Pilate: A Midrash, Part 2

Pilate turns to one of the locals turned soldier (Pilate dreams of having real Roman soldiers but such is all he can get in this province; at least they aren’t Jews) and says, “Go, tie his hands and scourge him.” The man is bound to the post in an open yard. Pilate takes a seat; he will count each stroke; it is the will of Rome that will say when the victim has “had enough.” Oh, in more civilized places, the limit is 40 lashes, but out here in godsless Judea…here, Pilate is the lictor.
The lash’s cords are threaded with lead balls, perhaps bits of broken bone; every strike is paralyzing and instantly debilitating. Most men don’t even survive the scourging. Pilate has seen men drug away, their organs hanging out of their backs. Pilate will show Roman mercy–he will beat the malefactor nearly to death…so he won’t have to concede to the mob and kill him outright. The soldier lifts the whip and down it comes, over and over and over. The onlookers listen for each counted stroke: “Unum. Duo. Tria…Quinque. Sex et viginti…Quadraginta…”  Who knows where the count stopped. Who knows when Pilate looked on the man and said to himself, “Here is enough.”
Eventually, after an eternity, it stops. The man quivers at the post, gasping. Pilate can actually see the muscles in his back working with each breath.Sufficit, Pilate thinks. He rises and orders the man be taken back to the steps of the Praetorium. With that, Pilate heads back through the halls. A servant comes to him bearing a letter. He takes it; it is from Procula. She had a nightmare; “Leave the man alone.” How can she know about him? A dark omen. Are the gods trying to turn him from the path?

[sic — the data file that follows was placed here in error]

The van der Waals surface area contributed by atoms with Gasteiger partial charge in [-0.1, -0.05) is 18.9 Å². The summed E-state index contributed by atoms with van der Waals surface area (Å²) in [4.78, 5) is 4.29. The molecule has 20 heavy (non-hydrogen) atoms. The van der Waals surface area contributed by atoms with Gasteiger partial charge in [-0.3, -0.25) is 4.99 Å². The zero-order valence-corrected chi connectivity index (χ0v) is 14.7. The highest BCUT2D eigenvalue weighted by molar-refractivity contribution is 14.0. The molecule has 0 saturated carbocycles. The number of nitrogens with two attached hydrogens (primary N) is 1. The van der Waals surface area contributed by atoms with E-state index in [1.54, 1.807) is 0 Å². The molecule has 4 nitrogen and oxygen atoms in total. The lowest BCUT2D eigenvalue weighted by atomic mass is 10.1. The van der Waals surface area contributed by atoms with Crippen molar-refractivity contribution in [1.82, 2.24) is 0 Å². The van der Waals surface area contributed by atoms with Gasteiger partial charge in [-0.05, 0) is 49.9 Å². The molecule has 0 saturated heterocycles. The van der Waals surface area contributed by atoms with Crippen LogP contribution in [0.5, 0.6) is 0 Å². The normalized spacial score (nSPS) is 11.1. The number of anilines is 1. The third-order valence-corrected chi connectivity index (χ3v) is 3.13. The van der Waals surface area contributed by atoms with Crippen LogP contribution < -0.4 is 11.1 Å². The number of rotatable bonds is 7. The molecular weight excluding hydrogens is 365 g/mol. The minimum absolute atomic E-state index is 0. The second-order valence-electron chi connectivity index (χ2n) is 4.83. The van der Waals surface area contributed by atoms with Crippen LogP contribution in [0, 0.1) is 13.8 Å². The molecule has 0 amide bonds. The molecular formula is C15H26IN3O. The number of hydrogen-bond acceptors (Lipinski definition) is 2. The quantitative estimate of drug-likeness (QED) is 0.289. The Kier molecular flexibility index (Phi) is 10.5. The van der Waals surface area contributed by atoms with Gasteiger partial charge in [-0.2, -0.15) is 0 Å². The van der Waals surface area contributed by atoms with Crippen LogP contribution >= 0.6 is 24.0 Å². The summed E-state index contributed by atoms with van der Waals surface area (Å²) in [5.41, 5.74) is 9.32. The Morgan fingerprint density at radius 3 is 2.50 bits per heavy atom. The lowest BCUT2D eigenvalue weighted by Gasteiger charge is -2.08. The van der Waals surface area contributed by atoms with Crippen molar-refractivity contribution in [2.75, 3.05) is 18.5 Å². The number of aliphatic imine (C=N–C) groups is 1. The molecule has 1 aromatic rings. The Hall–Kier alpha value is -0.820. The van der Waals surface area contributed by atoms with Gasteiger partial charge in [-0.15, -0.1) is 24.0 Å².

The soldiers, however, have a game. “Kings,” it is called; played on the tiles with knucklebones. The criminal “wins” each roll, so he receives his royal vestments: a crown of bristling thorns, long and curved as a harvestman’s sickle. Holding it in leather gloves, they shove it down on his head. Blood like water runs. They bring a roughspun cloak of purple (as if he were an Eques on campaign). It clings to his bruised and broken flesh, stuck by blood and filth. His flesh is oozing and scabby, almost black with blood. His legs wobble, but he stands. One soldier grins, “These Jews, always defiant. Always standing when they should kneel,” he says, and strikes the man across the face; but he pulls away when the man looks at him in…love. The criminal says, “It’s alright. It’s alright. Don’t be afraid. Everything is alright.” The soldier hits him again, gasping, and says, “Take him to the governor! Take him! Now! Ite! Ite! Ite!

Pilate cannot believe what he sees: the man before him, in his halls, bloodying the stone with his steps, is a ruin but still has that look of command on his face. This lunatic who claims he is come from beyond the edge of the world, beyond Ultima Thule. Pilate remembers then a story from his youth, the story of King Pentheus and the god Dionysus. When the wild god came among the people of Pentheus, sowing revelry and madness and hunger, and Pentheus refused to believe he was a god. The king jailed the moon-mad man, but the god revealed his divinity, broke jail, and drove Pentheus’ women mad as Bacchae. Pentheus was driven mad by the sight of the god in his unveiled glory and wanders into a bacchanalia. His mother and daughters, delirious with the new god’s touch, think him a wild swine and tear him in pieces. Thus to all men who do not recognize the gods. Pilate must be careful. So careful.